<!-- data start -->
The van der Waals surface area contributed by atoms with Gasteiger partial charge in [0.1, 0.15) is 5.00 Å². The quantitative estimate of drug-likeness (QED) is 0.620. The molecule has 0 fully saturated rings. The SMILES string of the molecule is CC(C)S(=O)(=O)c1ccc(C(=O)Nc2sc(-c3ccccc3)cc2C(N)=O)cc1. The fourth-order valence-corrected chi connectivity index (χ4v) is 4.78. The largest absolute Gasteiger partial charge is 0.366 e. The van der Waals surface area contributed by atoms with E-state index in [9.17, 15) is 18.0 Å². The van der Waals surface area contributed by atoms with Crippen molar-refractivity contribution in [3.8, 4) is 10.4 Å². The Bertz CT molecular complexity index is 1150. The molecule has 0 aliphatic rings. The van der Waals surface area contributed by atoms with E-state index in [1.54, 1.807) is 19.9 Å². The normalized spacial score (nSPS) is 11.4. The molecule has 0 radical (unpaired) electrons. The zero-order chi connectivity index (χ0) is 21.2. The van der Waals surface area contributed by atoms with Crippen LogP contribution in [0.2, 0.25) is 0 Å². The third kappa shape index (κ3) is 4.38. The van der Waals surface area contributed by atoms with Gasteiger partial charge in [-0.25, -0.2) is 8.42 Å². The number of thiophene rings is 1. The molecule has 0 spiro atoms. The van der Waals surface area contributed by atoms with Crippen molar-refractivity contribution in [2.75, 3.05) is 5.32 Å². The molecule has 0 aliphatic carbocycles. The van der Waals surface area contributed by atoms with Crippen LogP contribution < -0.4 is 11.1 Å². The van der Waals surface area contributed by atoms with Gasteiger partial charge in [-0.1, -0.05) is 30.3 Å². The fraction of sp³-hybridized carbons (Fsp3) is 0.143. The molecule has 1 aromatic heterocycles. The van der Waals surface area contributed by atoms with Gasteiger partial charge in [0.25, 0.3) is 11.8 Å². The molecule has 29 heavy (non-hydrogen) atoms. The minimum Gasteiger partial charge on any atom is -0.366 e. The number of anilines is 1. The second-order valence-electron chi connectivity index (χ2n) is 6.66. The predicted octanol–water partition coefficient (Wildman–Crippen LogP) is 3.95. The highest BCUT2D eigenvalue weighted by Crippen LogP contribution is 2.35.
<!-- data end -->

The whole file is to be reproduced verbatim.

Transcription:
The van der Waals surface area contributed by atoms with Gasteiger partial charge in [0.1, 0.15) is 5.00 Å². The quantitative estimate of drug-likeness (QED) is 0.620. The molecule has 0 fully saturated rings. The SMILES string of the molecule is CC(C)S(=O)(=O)c1ccc(C(=O)Nc2sc(-c3ccccc3)cc2C(N)=O)cc1. The fourth-order valence-corrected chi connectivity index (χ4v) is 4.78. The largest absolute Gasteiger partial charge is 0.366 e. The van der Waals surface area contributed by atoms with E-state index in [9.17, 15) is 18.0 Å². The van der Waals surface area contributed by atoms with Crippen molar-refractivity contribution in [3.8, 4) is 10.4 Å². The Bertz CT molecular complexity index is 1150. The molecule has 0 aliphatic rings. The van der Waals surface area contributed by atoms with E-state index in [1.54, 1.807) is 19.9 Å². The normalized spacial score (nSPS) is 11.4. The molecule has 0 radical (unpaired) electrons. The zero-order chi connectivity index (χ0) is 21.2. The van der Waals surface area contributed by atoms with Crippen LogP contribution in [0.2, 0.25) is 0 Å². The third kappa shape index (κ3) is 4.38. The van der Waals surface area contributed by atoms with Gasteiger partial charge in [-0.25, -0.2) is 8.42 Å². The number of thiophene rings is 1. The molecule has 0 spiro atoms. The van der Waals surface area contributed by atoms with Crippen molar-refractivity contribution in [2.75, 3.05) is 5.32 Å². The molecule has 0 aliphatic carbocycles. The van der Waals surface area contributed by atoms with Crippen LogP contribution < -0.4 is 11.1 Å². The van der Waals surface area contributed by atoms with Gasteiger partial charge in [-0.1, -0.05) is 30.3 Å². The fraction of sp³-hybridized carbons (Fsp3) is 0.143. The molecule has 1 aromatic heterocycles. The van der Waals surface area contributed by atoms with Gasteiger partial charge in [0.25, 0.3) is 11.8 Å². The molecule has 29 heavy (non-hydrogen) atoms. The minimum Gasteiger partial charge on any atom is -0.366 e. The number of anilines is 1. The second-order valence-electron chi connectivity index (χ2n) is 6.66. The predicted octanol–water partition coefficient (Wildman–Crippen LogP) is 3.95. The highest BCUT2D eigenvalue weighted by Crippen LogP contribution is 2.35.